The legacy (that which we leave behind for the following generations) of folk music is impossible to quantify. The influence on later performers and songwriters, the political/social/cultural history of communities, countries and movements are deposited in folk music.
While many recording companies during the decades have issued folk music, one example is Folk-Legacy Records, founded by Sandy Paton, who died in 2009. He set it up as an independent record label specialising in traditional and contemporary folk music of the English-speaking world in 1961.
Regarded with affection by folk devotees, the label was acknowledged by Sing Out!’s editor Mark Moss as ‘hardly hi-tech’, but to pass on a legacy of such music it didn’t need to be. It had a love, dedication and vision that was unwavering. And that is what a legacy is; that is what folk music is.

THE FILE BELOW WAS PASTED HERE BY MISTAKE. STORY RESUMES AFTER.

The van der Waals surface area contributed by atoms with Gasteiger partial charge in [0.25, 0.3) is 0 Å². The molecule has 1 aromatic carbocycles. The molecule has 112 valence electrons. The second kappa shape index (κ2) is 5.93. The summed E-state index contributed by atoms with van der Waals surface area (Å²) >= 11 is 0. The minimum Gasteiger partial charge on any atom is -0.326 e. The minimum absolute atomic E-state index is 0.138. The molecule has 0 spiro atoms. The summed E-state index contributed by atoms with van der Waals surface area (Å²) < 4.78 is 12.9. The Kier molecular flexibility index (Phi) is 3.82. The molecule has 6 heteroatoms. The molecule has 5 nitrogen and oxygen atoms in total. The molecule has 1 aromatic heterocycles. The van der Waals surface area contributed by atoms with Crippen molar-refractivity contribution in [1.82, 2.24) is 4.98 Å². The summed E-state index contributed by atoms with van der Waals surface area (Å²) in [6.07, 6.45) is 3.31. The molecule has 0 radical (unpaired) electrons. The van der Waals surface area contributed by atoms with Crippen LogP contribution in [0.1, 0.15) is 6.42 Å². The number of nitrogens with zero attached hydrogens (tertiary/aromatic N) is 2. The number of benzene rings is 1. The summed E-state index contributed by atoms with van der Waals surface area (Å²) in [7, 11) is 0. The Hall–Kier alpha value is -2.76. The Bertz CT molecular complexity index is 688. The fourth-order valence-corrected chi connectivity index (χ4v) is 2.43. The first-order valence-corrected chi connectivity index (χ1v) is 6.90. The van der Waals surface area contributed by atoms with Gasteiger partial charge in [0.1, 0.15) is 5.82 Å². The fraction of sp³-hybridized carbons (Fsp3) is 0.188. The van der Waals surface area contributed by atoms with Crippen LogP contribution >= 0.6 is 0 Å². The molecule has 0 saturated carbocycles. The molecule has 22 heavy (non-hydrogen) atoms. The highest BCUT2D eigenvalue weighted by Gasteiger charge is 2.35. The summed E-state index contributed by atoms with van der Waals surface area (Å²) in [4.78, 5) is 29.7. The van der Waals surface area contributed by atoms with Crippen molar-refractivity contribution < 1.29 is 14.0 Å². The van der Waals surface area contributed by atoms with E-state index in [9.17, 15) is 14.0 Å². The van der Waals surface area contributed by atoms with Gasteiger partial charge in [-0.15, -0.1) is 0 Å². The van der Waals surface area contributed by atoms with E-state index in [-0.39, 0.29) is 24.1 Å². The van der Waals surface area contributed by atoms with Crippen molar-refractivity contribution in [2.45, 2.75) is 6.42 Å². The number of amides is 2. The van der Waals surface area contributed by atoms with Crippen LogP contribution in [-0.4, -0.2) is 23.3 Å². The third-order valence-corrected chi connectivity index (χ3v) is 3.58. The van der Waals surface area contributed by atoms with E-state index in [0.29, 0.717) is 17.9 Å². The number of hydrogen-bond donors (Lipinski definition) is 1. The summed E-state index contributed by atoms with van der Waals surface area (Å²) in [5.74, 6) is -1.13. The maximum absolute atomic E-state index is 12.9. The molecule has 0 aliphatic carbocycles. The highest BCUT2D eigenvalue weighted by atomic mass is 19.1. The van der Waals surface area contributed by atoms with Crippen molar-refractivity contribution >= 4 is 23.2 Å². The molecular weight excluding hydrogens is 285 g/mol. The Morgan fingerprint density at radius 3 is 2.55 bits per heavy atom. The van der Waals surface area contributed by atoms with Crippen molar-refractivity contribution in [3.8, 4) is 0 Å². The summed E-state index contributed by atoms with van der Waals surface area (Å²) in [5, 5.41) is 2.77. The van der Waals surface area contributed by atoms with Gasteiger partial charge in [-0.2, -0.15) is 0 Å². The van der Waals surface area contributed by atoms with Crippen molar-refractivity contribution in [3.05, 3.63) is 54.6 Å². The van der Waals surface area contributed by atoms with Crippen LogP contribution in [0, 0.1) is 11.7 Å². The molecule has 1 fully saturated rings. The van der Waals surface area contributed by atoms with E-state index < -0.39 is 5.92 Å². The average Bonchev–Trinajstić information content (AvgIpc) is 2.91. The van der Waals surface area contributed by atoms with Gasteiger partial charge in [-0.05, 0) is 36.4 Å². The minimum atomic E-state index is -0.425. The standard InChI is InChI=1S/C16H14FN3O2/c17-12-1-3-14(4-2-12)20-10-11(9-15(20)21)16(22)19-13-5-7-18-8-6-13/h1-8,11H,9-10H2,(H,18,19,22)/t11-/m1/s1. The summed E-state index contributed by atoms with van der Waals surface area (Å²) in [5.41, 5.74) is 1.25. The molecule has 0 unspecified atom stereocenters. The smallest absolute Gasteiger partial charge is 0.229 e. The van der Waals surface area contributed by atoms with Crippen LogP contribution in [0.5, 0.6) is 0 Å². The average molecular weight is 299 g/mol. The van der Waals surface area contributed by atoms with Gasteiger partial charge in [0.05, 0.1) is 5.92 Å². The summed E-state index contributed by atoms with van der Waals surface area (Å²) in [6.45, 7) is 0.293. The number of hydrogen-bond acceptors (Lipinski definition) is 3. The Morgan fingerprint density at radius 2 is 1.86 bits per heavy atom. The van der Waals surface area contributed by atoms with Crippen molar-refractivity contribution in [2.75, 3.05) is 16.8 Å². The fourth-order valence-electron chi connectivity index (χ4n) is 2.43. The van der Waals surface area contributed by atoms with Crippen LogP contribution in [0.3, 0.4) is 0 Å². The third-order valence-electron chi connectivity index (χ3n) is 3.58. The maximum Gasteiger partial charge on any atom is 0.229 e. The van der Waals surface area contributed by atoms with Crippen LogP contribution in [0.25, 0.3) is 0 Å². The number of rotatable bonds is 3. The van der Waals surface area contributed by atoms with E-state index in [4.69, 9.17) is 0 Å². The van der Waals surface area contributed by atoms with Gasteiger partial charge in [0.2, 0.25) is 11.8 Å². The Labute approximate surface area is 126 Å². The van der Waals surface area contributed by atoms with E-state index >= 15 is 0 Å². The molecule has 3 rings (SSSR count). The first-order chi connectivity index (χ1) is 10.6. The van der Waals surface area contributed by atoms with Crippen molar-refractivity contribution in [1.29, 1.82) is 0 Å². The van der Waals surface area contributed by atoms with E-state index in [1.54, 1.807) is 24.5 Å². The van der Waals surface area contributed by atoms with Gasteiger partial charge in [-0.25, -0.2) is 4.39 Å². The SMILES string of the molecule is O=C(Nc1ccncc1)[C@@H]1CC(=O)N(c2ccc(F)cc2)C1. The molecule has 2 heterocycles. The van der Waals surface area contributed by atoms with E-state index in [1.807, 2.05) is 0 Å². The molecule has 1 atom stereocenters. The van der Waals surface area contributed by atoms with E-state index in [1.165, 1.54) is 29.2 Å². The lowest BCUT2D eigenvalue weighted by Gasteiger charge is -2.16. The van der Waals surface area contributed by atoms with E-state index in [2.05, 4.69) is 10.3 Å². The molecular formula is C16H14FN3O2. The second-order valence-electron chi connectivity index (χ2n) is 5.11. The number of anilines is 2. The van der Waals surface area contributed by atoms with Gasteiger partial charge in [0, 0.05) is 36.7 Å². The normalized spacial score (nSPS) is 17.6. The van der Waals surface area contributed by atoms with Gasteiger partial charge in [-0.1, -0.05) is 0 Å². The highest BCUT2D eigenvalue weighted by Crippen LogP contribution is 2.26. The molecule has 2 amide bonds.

L is also for Liege & Lief
The 1969 seminal album from Fairport Convention. While recovering from a car crash that had killed their drummer and a friend, they researched traditional English folk songs and dances. Members, including Sandy Denny, debated the merits of various old songs and themes. The upshot was the album of which it was said, ‘folk-rock is born’.
In 2006, BBC Radio 2 listeners voted it the Most Influential Folk Album Of All Time.
What it did was to electrify jigs, ballads, myths and yarns with energy and skill. Fiddler Dave Swarbrick created an inspired partnership with guitarist-songwriter Richard Thompson.
Listen: Sandy Denny fronting Fairport Convention on Who Knows Where the Time Goes?